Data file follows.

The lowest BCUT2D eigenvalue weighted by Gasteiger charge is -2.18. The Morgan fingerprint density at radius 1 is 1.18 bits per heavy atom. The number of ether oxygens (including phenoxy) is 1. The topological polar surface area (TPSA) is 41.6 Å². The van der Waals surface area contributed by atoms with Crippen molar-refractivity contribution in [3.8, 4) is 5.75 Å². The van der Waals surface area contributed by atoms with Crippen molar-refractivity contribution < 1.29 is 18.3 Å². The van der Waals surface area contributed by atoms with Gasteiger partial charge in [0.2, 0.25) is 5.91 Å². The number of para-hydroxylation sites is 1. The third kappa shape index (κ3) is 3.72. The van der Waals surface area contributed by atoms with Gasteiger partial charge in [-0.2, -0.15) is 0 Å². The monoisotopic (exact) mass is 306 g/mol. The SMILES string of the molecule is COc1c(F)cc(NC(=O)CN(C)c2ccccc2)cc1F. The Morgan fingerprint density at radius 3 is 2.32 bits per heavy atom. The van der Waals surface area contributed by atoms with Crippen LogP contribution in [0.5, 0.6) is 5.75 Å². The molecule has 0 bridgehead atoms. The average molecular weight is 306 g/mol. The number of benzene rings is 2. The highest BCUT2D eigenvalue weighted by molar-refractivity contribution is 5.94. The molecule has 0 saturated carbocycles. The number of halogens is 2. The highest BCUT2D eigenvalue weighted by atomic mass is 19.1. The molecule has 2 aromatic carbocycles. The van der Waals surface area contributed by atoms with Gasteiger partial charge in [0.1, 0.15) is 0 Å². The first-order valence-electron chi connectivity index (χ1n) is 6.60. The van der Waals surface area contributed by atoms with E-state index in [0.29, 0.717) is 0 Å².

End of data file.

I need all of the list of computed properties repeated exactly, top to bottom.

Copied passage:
The lowest BCUT2D eigenvalue weighted by Gasteiger charge is -2.18. The Morgan fingerprint density at radius 1 is 1.18 bits per heavy atom. The number of ether oxygens (including phenoxy) is 1. The topological polar surface area (TPSA) is 41.6 Å². The van der Waals surface area contributed by atoms with Crippen molar-refractivity contribution in [3.8, 4) is 5.75 Å². The van der Waals surface area contributed by atoms with Crippen molar-refractivity contribution < 1.29 is 18.3 Å². The van der Waals surface area contributed by atoms with Gasteiger partial charge in [0.2, 0.25) is 5.91 Å². The number of para-hydroxylation sites is 1. The third kappa shape index (κ3) is 3.72. The van der Waals surface area contributed by atoms with Gasteiger partial charge in [-0.2, -0.15) is 0 Å². The monoisotopic (exact) mass is 306 g/mol. The SMILES string of the molecule is COc1c(F)cc(NC(=O)CN(C)c2ccccc2)cc1F. The Morgan fingerprint density at radius 3 is 2.32 bits per heavy atom. The van der Waals surface area contributed by atoms with Crippen LogP contribution in [0.5, 0.6) is 5.75 Å². The molecule has 0 bridgehead atoms. The average molecular weight is 306 g/mol. The number of benzene rings is 2. The highest BCUT2D eigenvalue weighted by molar-refractivity contribution is 5.94. The molecule has 0 saturated carbocycles. The number of halogens is 2. The highest BCUT2D eigenvalue weighted by atomic mass is 19.1. The molecule has 2 aromatic carbocycles. The van der Waals surface area contributed by atoms with Gasteiger partial charge in [0.1, 0.15) is 0 Å². The first-order valence-electron chi connectivity index (χ1n) is 6.60. The van der Waals surface area contributed by atoms with E-state index in [0.29, 0.717) is 0 Å².